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J Bacteriol. 1982 May;150(2):815-25.

Nucleotide sequence and functional map of pC194, a plasmid that specifies inducible chloramphenicol resistance.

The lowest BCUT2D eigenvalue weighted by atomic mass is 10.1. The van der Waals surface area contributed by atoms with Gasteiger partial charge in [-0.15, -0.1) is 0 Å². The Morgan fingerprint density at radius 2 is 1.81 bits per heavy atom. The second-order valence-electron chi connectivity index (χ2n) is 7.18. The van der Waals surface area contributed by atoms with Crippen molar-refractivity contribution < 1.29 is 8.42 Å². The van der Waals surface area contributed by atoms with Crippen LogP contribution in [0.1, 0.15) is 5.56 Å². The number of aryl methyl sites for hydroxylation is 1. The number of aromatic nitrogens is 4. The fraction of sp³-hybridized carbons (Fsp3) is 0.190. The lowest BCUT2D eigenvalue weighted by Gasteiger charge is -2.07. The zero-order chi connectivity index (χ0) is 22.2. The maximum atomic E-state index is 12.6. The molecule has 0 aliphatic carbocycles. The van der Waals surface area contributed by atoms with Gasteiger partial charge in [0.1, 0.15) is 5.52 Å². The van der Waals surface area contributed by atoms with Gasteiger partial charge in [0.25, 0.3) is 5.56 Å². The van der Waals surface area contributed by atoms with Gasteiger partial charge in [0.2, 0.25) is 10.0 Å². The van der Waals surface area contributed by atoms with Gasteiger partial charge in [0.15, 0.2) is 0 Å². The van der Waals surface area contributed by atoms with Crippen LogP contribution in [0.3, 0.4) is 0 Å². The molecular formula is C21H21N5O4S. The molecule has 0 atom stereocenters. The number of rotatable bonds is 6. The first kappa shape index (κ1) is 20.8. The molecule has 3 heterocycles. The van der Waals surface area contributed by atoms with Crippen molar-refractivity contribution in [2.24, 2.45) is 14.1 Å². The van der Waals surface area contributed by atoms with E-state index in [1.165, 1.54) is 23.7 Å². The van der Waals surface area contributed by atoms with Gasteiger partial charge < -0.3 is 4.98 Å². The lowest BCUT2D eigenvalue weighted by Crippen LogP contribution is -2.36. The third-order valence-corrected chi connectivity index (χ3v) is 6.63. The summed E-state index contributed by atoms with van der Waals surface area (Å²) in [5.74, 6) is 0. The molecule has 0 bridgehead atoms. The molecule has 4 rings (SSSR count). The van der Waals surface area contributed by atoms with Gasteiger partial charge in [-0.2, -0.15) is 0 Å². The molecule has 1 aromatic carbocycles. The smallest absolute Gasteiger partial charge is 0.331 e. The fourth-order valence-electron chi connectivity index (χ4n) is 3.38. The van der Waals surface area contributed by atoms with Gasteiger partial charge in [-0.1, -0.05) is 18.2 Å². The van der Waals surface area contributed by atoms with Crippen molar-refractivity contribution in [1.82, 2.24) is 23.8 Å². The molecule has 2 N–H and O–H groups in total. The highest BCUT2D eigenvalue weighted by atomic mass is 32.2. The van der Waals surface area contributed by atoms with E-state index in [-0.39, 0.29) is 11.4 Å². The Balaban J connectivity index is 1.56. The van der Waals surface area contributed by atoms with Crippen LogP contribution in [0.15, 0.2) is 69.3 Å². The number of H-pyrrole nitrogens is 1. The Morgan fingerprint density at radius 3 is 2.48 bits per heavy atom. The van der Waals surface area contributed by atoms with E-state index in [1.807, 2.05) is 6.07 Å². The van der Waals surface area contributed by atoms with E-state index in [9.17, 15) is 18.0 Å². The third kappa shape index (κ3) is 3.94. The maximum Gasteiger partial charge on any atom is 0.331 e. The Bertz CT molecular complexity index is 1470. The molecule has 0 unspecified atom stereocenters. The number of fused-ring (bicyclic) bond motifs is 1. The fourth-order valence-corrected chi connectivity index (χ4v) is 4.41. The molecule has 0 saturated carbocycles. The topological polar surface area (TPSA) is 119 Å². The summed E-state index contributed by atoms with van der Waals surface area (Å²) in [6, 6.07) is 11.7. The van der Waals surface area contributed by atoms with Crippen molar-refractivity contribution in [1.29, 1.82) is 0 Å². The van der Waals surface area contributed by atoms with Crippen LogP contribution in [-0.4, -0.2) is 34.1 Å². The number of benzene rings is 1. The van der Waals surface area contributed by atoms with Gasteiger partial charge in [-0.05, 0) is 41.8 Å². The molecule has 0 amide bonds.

The nucleotide sequence of pC194, a small plasmid from Staphylococcus aureus which is capable of replication in Bacillus subtilis, has been determined. The genetic determinant of chloramphenicol (CAM) resistance, which includes the chloramphenicol acetyl transferase (CAT) structural gene, the putative promoter and controlling element of this determinant, have been mapped functionally by subcloning a 1,035-nucleotide fragment which specifies the resistance phenotype using plasmid pBR322 as vector. Expression of CAM resistance is autogenously regulated since the 1,035-nucleotide fragment containing the CAT gene sequence and its promoter cloned into pBR322 expresses resistance inducibly in the Escherichia coli host. A presumed controlling element of CAT expression consists of a 37-nucleotide inverted complementary repeat sequence that is located between the -10 and ribosome-loading sequences of the CAT structural gene. Whereas the composite plasmid containing the minimal CAT determinant cloned in pBR322 could not replicate in B. subtilis, ability to replicate in B. subtilis was seen if the fragment cloned included an extension consisting of an additional 300 nucleotides beyond the 5' end of the single pC194 MspI site associated with replication. This 5' extension contained a 120-nucleotide inverted complementary repeat sequence similar to that found in pE194 TaqI fragment B which contains replication sequences of that plasmid. pC194 was found to contain four opening reading frames theoretically capable of coding for proteins with maximum molecular masses, as follows: A, 27,800 daltons; B, 26,200 daltons; C, 15,000 daltons; and D, 9,600 daltons. Interruption or deletion of either frame A or D does not entail loss of ability to replicate or to express CAM resistance, whereas frame B contains the CAT structural gene and frame C contains sequences associated with plasmid replication.

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